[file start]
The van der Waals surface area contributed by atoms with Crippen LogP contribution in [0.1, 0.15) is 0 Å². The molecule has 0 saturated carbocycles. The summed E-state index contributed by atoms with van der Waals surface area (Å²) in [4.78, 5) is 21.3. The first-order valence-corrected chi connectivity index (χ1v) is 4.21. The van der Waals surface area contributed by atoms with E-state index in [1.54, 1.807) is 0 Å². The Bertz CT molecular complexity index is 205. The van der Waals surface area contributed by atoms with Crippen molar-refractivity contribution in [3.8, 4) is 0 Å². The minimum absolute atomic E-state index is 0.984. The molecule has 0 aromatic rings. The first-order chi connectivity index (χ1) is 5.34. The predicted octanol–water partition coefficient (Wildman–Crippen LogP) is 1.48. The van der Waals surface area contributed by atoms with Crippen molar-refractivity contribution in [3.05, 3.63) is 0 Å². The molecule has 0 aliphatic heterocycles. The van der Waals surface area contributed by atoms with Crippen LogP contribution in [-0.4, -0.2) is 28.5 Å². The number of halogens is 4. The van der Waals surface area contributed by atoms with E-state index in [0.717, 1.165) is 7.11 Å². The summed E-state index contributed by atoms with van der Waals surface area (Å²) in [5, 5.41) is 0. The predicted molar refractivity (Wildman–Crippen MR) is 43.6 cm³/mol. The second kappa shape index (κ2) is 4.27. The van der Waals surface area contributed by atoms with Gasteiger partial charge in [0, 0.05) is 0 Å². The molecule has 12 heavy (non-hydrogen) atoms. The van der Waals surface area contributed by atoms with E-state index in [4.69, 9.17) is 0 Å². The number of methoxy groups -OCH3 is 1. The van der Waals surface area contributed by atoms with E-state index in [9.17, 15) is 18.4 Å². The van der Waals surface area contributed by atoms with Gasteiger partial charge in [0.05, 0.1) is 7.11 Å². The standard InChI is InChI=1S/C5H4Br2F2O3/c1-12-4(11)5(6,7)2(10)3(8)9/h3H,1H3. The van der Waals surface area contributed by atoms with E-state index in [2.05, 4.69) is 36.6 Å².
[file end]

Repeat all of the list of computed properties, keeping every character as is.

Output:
The van der Waals surface area contributed by atoms with Crippen LogP contribution in [0.1, 0.15) is 0 Å². The molecule has 0 saturated carbocycles. The summed E-state index contributed by atoms with van der Waals surface area (Å²) in [4.78, 5) is 21.3. The first-order valence-corrected chi connectivity index (χ1v) is 4.21. The van der Waals surface area contributed by atoms with E-state index in [1.54, 1.807) is 0 Å². The Bertz CT molecular complexity index is 205. The van der Waals surface area contributed by atoms with Crippen molar-refractivity contribution in [3.8, 4) is 0 Å². The minimum absolute atomic E-state index is 0.984. The molecule has 0 aromatic rings. The first-order chi connectivity index (χ1) is 5.34. The predicted octanol–water partition coefficient (Wildman–Crippen LogP) is 1.48. The van der Waals surface area contributed by atoms with Crippen molar-refractivity contribution in [3.05, 3.63) is 0 Å². The molecule has 0 aliphatic heterocycles. The van der Waals surface area contributed by atoms with Crippen LogP contribution in [-0.4, -0.2) is 28.5 Å². The number of halogens is 4. The van der Waals surface area contributed by atoms with E-state index in [0.717, 1.165) is 7.11 Å². The summed E-state index contributed by atoms with van der Waals surface area (Å²) in [5, 5.41) is 0. The predicted molar refractivity (Wildman–Crippen MR) is 43.6 cm³/mol. The second kappa shape index (κ2) is 4.27. The van der Waals surface area contributed by atoms with Gasteiger partial charge in [0, 0.05) is 0 Å². The molecule has 12 heavy (non-hydrogen) atoms. The van der Waals surface area contributed by atoms with E-state index in [4.69, 9.17) is 0 Å². The number of methoxy groups -OCH3 is 1. The van der Waals surface area contributed by atoms with E-state index in [9.17, 15) is 18.4 Å². The van der Waals surface area contributed by atoms with Gasteiger partial charge in [0.05, 0.1) is 7.11 Å². The standard InChI is InChI=1S/C5H4Br2F2O3/c1-12-4(11)5(6,7)2(10)3(8)9/h3H,1H3. The van der Waals surface area contributed by atoms with E-state index in [2.05, 4.69) is 36.6 Å².